Lisa Woollett grew up by the sea on the Isle of Sheppey. After a degree in Psychology she studied Documentary Photography and from 1993 worked as a photographer. She lives in Cornwall and current work sells through galleries and exhibitions. Her first book, Sea and Shore Cornwall: common and curious findings, was described by BBC Coast’s Nick Crane as ‘wonderful… a cabinet of curiosities’ and won a Holyer an Gof Publishers’ Award 2014.
This exhibition celebrates the launch of her second book: Sea Journal. Part of the book is set in Lyme Regis, where Lisa went fossiling along the beaches, and looking at some of the natural history, geology and mythology of the local stretch of the Devon-Dorset coast.
This beautiful and unusual book brings together a year’s wanderings along Britain’s shores with stories of their natural history, geology and evolution — from ancient myth to current science — and the author’s striking contemporary photography.
Lisa Woollett is from a long line of scavengers — her grandfather was from a South London family in the ‘scavenging professions’, and Lisa grew up on cliffs on the Isle of Sheppey, spending much of her childhood collecting and fossicking along the shore. She would look for sharks’ teeth, mermaid’s purses, fossils, old bottles… One of her more memorable finds was a dead, washed-up squid that squirted black ink when squeezed. These childhood memories, woven through her new book, Sea Journal, are vividly brought to life by Lisa’s evocative descriptions, luminous photographs and intricate drawings.
Whether paddling through the shallows or crouching on a cliff in a hailstorm, we are taken on a journey of compelling diversions. Against a backdrop of the shifting seasons, weather and tides, we follow the trails of washed-up cuttlebones and by-the-wind sailors, and meet wind-sellers, Selkies and 19th century fossil hunters. Amongst portraits of seaweed and jellyfish, of gulls wheeling through spume, are stories of the evolution of whales and Lego dragons lost at sea. Drawings of plankton and shells fill the margins, as we see how a handful of sand or whorl of a fossil nautilus can hold hundreds of millions of years of Earth’s history.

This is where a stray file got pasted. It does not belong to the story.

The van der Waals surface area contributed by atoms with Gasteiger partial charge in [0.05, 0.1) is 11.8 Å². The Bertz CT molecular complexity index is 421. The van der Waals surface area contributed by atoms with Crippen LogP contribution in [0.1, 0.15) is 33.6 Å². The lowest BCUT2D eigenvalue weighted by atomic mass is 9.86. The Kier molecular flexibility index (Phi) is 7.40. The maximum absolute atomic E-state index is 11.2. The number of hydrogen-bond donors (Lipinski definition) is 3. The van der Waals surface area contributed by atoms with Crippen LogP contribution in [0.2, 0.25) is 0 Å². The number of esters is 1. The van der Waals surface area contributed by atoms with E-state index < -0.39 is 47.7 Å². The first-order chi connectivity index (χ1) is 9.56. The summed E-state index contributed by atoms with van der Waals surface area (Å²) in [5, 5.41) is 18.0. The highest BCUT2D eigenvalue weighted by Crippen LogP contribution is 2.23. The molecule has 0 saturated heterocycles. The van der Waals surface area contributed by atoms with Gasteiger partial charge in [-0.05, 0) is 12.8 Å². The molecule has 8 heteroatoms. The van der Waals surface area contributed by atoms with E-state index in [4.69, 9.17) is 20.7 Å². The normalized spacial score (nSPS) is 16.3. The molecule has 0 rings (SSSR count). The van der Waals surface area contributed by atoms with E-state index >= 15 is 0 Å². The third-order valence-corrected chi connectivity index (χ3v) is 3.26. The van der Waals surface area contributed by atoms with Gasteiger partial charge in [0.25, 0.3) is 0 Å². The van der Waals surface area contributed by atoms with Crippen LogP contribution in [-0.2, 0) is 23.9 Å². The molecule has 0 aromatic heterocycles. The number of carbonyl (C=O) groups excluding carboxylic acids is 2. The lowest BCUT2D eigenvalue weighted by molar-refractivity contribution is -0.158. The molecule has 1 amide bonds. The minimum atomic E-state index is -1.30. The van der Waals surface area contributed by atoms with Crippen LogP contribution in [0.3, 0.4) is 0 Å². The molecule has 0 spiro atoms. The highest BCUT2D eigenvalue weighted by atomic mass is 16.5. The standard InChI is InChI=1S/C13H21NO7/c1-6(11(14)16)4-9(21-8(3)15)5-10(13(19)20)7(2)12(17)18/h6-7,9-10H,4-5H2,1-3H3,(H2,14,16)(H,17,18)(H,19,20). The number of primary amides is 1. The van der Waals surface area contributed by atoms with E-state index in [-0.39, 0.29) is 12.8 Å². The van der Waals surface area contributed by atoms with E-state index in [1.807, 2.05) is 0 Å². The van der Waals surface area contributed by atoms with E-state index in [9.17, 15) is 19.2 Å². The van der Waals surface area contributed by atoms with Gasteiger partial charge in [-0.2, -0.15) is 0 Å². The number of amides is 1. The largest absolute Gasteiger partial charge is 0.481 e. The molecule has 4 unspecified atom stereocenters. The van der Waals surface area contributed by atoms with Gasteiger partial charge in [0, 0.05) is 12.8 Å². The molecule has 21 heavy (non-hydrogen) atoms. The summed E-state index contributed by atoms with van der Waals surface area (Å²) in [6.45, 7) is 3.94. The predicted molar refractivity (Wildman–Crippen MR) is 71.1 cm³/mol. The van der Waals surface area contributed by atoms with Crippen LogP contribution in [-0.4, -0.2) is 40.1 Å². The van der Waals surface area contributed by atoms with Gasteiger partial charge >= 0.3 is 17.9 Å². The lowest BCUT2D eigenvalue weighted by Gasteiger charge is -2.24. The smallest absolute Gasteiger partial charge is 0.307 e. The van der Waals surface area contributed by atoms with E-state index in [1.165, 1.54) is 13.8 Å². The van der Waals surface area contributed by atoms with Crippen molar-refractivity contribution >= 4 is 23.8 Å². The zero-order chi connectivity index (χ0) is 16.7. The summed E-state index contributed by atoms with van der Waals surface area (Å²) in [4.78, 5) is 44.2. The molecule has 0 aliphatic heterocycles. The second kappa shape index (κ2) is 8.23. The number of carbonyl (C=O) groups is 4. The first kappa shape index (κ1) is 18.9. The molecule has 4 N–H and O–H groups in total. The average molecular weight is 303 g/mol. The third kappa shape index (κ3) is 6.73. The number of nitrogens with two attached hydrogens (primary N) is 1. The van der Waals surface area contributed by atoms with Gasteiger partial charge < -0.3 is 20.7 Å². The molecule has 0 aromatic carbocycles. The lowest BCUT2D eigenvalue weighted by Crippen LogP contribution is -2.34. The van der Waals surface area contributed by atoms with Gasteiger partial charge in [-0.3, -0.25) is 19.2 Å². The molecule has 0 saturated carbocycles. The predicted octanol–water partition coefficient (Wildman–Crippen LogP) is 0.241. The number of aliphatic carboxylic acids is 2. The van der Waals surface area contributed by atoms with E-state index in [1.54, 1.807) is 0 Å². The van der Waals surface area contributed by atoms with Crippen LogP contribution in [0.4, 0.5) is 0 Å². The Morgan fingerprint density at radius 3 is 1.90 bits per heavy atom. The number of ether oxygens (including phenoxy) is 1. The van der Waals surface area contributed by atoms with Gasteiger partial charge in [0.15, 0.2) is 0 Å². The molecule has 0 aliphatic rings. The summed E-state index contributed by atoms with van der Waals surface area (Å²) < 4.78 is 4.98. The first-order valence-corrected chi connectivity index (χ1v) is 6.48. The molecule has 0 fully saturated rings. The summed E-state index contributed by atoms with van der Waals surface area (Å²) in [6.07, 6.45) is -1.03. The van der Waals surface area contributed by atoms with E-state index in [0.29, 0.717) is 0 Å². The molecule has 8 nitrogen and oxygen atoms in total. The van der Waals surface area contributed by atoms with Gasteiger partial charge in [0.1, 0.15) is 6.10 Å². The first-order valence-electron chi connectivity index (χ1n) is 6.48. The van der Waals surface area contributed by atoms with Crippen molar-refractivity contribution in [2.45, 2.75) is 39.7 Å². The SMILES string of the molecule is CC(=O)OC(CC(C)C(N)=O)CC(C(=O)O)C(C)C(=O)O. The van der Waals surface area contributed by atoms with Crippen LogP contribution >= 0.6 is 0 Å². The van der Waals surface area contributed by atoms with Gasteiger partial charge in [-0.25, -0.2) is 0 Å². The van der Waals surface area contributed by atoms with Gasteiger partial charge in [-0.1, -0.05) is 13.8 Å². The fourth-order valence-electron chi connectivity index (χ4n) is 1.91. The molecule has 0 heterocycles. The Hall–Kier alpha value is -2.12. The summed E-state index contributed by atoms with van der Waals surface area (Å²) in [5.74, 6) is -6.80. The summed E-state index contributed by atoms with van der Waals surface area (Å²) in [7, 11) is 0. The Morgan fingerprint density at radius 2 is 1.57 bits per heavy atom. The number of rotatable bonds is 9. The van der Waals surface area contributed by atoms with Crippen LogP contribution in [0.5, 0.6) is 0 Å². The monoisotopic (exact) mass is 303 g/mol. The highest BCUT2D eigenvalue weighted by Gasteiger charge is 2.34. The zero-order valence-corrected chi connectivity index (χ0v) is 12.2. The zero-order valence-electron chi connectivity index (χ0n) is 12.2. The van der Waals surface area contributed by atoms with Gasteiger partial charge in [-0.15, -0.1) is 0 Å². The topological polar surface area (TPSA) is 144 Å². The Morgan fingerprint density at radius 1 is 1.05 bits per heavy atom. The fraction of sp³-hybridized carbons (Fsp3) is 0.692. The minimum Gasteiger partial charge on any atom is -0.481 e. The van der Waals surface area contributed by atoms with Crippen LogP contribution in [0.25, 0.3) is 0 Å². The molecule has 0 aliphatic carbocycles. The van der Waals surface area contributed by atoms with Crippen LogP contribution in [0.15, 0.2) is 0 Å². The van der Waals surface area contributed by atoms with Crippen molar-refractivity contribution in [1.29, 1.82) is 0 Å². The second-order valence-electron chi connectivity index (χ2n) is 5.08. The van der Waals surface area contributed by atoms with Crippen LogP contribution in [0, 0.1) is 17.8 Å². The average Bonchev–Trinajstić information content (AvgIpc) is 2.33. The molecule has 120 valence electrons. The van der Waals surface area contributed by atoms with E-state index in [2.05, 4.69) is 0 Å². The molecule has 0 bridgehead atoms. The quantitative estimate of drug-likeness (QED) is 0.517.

As the threads draw together there is the sense that any walk on the beach stretches both back into the deep past and ahead into the uncertain future of our oceans. Throughout, there is an awareness of the stark nature of the threats our oceans face, and of our part in this. The book is full of hope, however, that the best way to inspire us to take greater care of these wild, magnificent places is through wonder and a love of the natural world. Sea Journal will inspire readers to go out and explore for themselves, reminded of the pleasures of discovery, and of looking and listening more closely.
This will be in the community room above the Courtyard exhibition, at 3pm on Saturday 30th April.
Lisa’s illustrated talk will tell the story of making the books.
www.zartbooks.co.uk has extracts from both books – just to whet your appetite for the real thing!